A new study by researchers from Baylor University revealed that people are more likely to act forgivingly if they receive compensation, whilst they are more likely to forgive if they receive an apology.

The study, published in the Journal of Positive Psychology, highlights the importance of apology and restitution, as well as using various measures for forgiveness.

Jo-Ann Tsang, Ph.D., an associate professor of psychology and neuroscience in Baylor’s College of Arts & Sciences said:

“One of the main reasons for using behavioral measures in addition to self-reporting by individuals is that they can make themselves look better by only self-reporting, although they don’t necessarily intend to lie. And it may be that ‘I forgive you’ is a more conscious feeling if they receive an apology.”

The study involved 136 undergraduate psychology students who were placed in individual cubicles, being informed that they would receive raffle tickets for a $50 gift card in three rounds of 10 tickets per round. The raffle tickets were to be divided between a participant and an unknown “partner.” The participants were also informed that they might receive a note from this partner. During the first round, the participants received only 2 of the 10 tickets that were to be split and in the second round they received 9 tickets with the explanation that some distributions were made by the ‘unknown’ partner, whilst others were told it was by chance.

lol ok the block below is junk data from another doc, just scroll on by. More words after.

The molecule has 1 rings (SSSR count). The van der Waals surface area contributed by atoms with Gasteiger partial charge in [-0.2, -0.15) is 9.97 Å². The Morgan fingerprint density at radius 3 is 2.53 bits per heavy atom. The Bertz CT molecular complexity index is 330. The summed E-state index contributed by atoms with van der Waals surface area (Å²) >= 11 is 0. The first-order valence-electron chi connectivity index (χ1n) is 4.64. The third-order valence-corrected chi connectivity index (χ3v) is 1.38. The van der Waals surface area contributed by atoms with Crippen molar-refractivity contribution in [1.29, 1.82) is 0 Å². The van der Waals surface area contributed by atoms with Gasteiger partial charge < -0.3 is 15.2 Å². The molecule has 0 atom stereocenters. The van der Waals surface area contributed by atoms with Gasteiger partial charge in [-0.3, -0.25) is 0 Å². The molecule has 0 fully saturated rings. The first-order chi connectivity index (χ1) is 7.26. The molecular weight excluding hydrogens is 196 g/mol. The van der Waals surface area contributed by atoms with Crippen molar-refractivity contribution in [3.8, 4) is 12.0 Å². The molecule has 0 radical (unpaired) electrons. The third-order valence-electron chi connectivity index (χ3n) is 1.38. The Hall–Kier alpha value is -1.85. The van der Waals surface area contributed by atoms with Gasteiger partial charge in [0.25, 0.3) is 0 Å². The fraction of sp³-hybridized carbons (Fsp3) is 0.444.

On the second round, some participants received an apology note from their partners, which read: “Sorry about that first round. I got carried away, and I feel really bad that I did that,” whilst others received raffle tickets back from their partners as a form of restitution. The participants were given the opportunity to be in charge of the distribution in the last round.

The team assessed associations between apology, restitution, empathy and forgiveness, and measured forgiveness either by the participants’ behavior judged by how many raffle tickets they allocated to their partners in the third round and by self-reporting how highly the participants’ rated their motivation to forgive.

According to the researchers, “making amends can facilitative forgiveness, but not all amends can fully compensate for offenses.” They discovered that to fully repair the damage it would probably take an apology, but it may be a “silent forgiveness,” whilst compensating the partner without an accompanying apology could be a “hollow forgiveness” in which the offenders are treated better, yet not necessarily forgiven.

The researchers conclude:

“The results suggest that if transgressors seek both psychological and interpersonal forgiveness from their victims, they must pair their apologies with restitution. Apparently, actions and words speak loudest in concert.”

Written by Petra Rattue